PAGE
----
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Santa Maria Sun / News

The following article was posted on February 19th, 2020, in the Santa Maria Sun - Volume 20, Issue 51 [ Submit a Story ]
The following articles were printed from Santa Maria Sun [] - Volume 20, Issue 51

Political Watch: February 20, 2020

• On Feb. 12, U.S. Rep. Salud Carbajal (D-Santa Barbara) announced that the U.S. House of Representatives passed the Protecting America’s Wilderness Act, a bill package aimed at preserving public lands, which includes a bill Carbajal authored. House Resolution 2199, known as the Central Coast Heritage Protection Act, would designate 250,000 acres of land within Los Padres National Forest and Carrizo Plain National Monument as protected wilderness areas. The bill would also create a 400-mile-long trail connecting Los Angeles and Monterey counties. “I am thrilled that my Central Coast Heritage Protection Act passed in the House, and I will continue working to elevate public lands and public safety along our Central Coast,” Carbajal said. “For the sake of our environment, economy, recreation, and future generations, I urge the Senate to act quickly on this bill.” The House approved the bill despite a statement from the federal Office of Management and Budget a few days prior that said President Donald Trump’s advisors would recommend he veto the bill in its current form. “The designations under this bill could impede future energy and mineral development, including development that is important to the economic and national security of the United States,” the statement states.

• During its meeting on Feb. 11, the Santa Barbara County Board of Supervisors adopted a resolution to accept $139,695 from the state to help fund outreach efforts for this year’s census, which takes place on April 1. The state is spending $90.3 million on activities related to the upcoming census, including allocating $26 million to counties and local governments. This additional funding is on top of about $350,000 the state has already allocated to the county, bringing the total amount to nearly $500,000. The county is using this funding to reach out and inform residents about the importance of participating in the upcoming census, particularly residents who are referred to as “hard to count” for various geographic and demographic reasons. According to a staff report from the Feb. 11 Board of Supervisors meeting, the state wants to ensure an accurate count because the results are used to allocate congressional seats, electoral votes, and federal funding to state and local jurisdictions. “For every [person] California missed during the Census 2020 count, the state is expected to lose approximately $1,950 per person, per year, for 10 years, in federal program funding,” the staff report states.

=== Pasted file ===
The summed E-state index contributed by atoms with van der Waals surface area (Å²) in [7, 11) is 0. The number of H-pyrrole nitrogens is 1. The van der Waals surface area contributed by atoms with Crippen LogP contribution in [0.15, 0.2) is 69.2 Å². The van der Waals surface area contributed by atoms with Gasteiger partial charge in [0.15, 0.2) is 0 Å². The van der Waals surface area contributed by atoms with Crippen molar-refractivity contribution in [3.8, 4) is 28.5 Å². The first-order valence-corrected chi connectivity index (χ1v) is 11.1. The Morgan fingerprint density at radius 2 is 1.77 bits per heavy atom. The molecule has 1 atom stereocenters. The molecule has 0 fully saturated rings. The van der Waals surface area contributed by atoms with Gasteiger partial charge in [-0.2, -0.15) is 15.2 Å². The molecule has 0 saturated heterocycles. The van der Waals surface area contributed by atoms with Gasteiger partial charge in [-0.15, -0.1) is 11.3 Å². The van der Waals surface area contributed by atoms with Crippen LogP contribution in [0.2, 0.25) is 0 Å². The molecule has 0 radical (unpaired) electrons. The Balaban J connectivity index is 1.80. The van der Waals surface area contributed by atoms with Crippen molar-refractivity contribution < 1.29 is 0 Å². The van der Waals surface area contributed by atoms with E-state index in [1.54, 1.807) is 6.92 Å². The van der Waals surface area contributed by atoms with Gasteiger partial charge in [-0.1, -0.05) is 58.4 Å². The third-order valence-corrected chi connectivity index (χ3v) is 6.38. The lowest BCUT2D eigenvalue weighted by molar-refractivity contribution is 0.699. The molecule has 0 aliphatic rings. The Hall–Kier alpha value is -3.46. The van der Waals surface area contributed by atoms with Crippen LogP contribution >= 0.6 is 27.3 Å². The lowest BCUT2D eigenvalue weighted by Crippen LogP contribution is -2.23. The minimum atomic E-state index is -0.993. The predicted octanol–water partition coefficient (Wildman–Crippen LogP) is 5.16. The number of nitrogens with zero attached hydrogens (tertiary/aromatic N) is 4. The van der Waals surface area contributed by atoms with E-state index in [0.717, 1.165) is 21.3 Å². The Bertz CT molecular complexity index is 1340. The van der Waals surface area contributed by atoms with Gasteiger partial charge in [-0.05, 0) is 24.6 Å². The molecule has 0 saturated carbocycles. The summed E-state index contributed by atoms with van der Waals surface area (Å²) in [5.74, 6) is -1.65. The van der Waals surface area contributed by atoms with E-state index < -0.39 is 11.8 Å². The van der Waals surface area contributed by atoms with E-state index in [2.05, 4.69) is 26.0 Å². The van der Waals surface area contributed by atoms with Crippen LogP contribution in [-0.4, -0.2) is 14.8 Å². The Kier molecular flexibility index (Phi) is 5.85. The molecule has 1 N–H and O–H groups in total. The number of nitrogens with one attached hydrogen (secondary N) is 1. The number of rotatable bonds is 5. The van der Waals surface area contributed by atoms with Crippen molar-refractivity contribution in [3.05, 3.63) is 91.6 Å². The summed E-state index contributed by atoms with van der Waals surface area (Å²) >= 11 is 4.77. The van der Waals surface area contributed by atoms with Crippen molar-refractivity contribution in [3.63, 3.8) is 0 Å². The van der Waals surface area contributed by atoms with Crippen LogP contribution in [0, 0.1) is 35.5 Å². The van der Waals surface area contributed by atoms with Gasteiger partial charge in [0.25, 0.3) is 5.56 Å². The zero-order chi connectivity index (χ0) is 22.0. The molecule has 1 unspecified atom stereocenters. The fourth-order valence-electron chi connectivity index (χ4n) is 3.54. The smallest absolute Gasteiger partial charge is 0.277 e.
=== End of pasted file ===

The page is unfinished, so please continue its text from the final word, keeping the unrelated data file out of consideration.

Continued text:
• Gov. Gavin Newsom released a statement on Feb. 7 responding to the news that Corteva Agriscience has stopped making chlorpyrifos, which is a pesticide linked to brain damage in children. The company announced its plans to discontinue the product the same day California’s ban of the pesticide took effect. Last October, the state reached an agreement with the company to end the sale of chlorpyrifos products in California on Feb. 6, 2020. The agreement also stipulates that growers in the state will no longer be allowed to possess or use these products after Dec. 31, 2020. “When it comes to protecting clean air and clean water in the Trump era, California has proven to be our nation’s first and strongest line of defense,” Newsom said in a statement his office released. “California stepped up when the Trump administration refused to defend the health of kids, farmworkers, and communities from chlorpyrifos. This news is a major victory for the environment and families across the country.” 

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